It turned out that STEM Outreach was actually having a meeting the same night as the Mini Involvement Fair. A group of friends and I decided that we would go and check it out. This was good because I was way less nervous having a group of people to go with. When we got there, we were welcomed in and offered pizza. There were a good amount of people there but there were still seats for us. After a short presentation and icebreakers, were free to start on the project. We were tasked with building a small circuit that made a wire jump off a screw. During this time, we all got to know each other and bonded over the project. And the student leaders were super nice and helpful throughout the meeting. Overall, the meeting was a success. The best part was that we got to keep the projects we made! These are the projects we made at the last two meetings. The second one is the circuit mentioned above, and the first one is a flashlight that week made at the second meeting.

The first week or so, I found it difficult to find organizations I had interest in. For one, I have really late classes this semester, and many meetings take place during my physics lectures. After the Mini Involvement Fair, however, I found a few organizations that I didn’t know about that I would be interested in. STEM Outreach turned out to be a great choice. It will also be easy to fit this organization into my schedule. Meetings are bi-weekly on Wednesdays which works well and the events happen frequently enough that I can fit those in too. I think that being a member of this organization will be good for me in many ways. Obviously, I will be meeting new people and have something to occupy my time, but I will also be helping people while doing it.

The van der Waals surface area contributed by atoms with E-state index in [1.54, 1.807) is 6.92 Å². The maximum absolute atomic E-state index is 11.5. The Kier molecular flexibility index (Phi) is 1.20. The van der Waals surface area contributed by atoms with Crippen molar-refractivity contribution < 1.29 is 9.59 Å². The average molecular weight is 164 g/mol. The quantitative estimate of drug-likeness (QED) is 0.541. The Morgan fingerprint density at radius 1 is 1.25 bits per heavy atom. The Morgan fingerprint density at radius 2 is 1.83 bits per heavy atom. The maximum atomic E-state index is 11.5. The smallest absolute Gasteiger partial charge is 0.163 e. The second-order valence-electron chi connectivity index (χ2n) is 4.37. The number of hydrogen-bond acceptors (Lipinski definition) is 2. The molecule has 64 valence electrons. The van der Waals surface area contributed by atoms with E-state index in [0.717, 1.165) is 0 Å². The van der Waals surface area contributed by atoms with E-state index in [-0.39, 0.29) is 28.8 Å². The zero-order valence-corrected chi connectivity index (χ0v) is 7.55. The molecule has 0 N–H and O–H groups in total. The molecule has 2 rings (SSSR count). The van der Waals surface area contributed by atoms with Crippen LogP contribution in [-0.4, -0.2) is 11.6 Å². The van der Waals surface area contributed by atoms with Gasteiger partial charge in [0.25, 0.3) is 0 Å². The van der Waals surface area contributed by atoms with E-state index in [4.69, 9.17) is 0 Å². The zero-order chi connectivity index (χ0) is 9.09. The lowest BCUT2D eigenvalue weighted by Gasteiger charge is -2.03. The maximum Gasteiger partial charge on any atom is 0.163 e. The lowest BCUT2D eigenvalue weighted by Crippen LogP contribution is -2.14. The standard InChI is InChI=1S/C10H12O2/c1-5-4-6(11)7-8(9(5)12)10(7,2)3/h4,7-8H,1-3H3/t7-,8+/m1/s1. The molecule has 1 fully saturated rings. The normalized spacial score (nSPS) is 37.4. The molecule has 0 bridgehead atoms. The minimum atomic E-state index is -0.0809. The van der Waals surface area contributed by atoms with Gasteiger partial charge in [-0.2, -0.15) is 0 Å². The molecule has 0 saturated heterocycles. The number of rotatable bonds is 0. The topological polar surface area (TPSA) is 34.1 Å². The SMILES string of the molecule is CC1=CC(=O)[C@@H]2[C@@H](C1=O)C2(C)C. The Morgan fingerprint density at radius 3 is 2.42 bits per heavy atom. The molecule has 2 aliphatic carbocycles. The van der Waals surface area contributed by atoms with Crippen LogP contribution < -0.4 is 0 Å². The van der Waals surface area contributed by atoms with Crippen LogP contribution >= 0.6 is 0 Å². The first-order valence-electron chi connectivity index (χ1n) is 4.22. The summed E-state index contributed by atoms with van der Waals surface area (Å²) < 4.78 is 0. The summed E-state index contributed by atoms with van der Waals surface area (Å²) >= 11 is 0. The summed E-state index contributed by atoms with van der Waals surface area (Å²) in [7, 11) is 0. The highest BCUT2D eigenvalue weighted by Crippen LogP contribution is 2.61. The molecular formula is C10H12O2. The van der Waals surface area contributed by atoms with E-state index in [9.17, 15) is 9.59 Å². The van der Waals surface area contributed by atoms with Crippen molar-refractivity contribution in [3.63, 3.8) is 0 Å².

Academic Resource Post

Today, I visited the Dennis Learning Center for academic coaching. Truthfully, I have never utilized a resource like this before. I have always been under the impression that tutoring and coaching weren’t for me, and I was thinking this could be a good experience. I think that there is certainly a stigma that comes with this kind of thing. Apart from myself, I believe that many people share this arbitrary feeling with me, that asking for help is a sign of weakness. I think that this partially comes from the experience we have had in high school where students are scared to ask questions because they will be perceived as stupid by their peers. I too was under this impression during high school and I am ready for a change. Needless to say, I was excited to see what this service had to offer.